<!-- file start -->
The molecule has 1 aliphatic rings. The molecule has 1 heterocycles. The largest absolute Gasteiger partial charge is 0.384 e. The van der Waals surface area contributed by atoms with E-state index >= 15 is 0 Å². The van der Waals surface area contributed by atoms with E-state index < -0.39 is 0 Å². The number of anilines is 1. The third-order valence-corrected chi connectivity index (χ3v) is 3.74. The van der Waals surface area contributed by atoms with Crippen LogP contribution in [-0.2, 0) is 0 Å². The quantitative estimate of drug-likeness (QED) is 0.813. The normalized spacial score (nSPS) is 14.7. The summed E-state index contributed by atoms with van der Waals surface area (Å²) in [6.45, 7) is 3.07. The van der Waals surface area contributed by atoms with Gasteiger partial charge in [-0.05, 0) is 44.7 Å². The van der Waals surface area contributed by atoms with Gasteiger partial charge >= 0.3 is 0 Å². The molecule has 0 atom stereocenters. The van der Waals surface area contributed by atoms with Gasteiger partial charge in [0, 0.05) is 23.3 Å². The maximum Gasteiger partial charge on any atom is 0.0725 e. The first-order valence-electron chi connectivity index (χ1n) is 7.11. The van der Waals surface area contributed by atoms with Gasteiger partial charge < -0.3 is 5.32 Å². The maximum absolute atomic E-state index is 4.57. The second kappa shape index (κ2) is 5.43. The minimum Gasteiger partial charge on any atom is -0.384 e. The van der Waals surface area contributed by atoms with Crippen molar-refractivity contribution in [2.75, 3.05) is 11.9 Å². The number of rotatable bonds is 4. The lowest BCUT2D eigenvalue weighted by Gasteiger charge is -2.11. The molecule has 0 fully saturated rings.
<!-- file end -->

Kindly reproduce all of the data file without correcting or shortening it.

The molecule has 1 aliphatic rings. The molecule has 1 heterocycles. The largest absolute Gasteiger partial charge is 0.384 e. The van der Waals surface area contributed by atoms with E-state index >= 15 is 0 Å². The van der Waals surface area contributed by atoms with E-state index < -0.39 is 0 Å². The number of anilines is 1. The third-order valence-corrected chi connectivity index (χ3v) is 3.74. The van der Waals surface area contributed by atoms with Crippen LogP contribution in [-0.2, 0) is 0 Å². The quantitative estimate of drug-likeness (QED) is 0.813. The normalized spacial score (nSPS) is 14.7. The summed E-state index contributed by atoms with van der Waals surface area (Å²) in [6.45, 7) is 3.07. The van der Waals surface area contributed by atoms with Gasteiger partial charge in [-0.05, 0) is 44.7 Å². The van der Waals surface area contributed by atoms with Gasteiger partial charge >= 0.3 is 0 Å². The molecule has 0 atom stereocenters. The van der Waals surface area contributed by atoms with Gasteiger partial charge in [0, 0.05) is 23.3 Å². The maximum Gasteiger partial charge on any atom is 0.0725 e. The first-order valence-electron chi connectivity index (χ1n) is 7.11. The van der Waals surface area contributed by atoms with Gasteiger partial charge < -0.3 is 5.32 Å². The maximum absolute atomic E-state index is 4.57. The second kappa shape index (κ2) is 5.43. The minimum Gasteiger partial charge on any atom is -0.384 e. The van der Waals surface area contributed by atoms with Crippen molar-refractivity contribution in [2.75, 3.05) is 11.9 Å². The number of rotatable bonds is 4. The lowest BCUT2D eigenvalue weighted by Gasteiger charge is -2.11. The molecule has 0 fully saturated rings.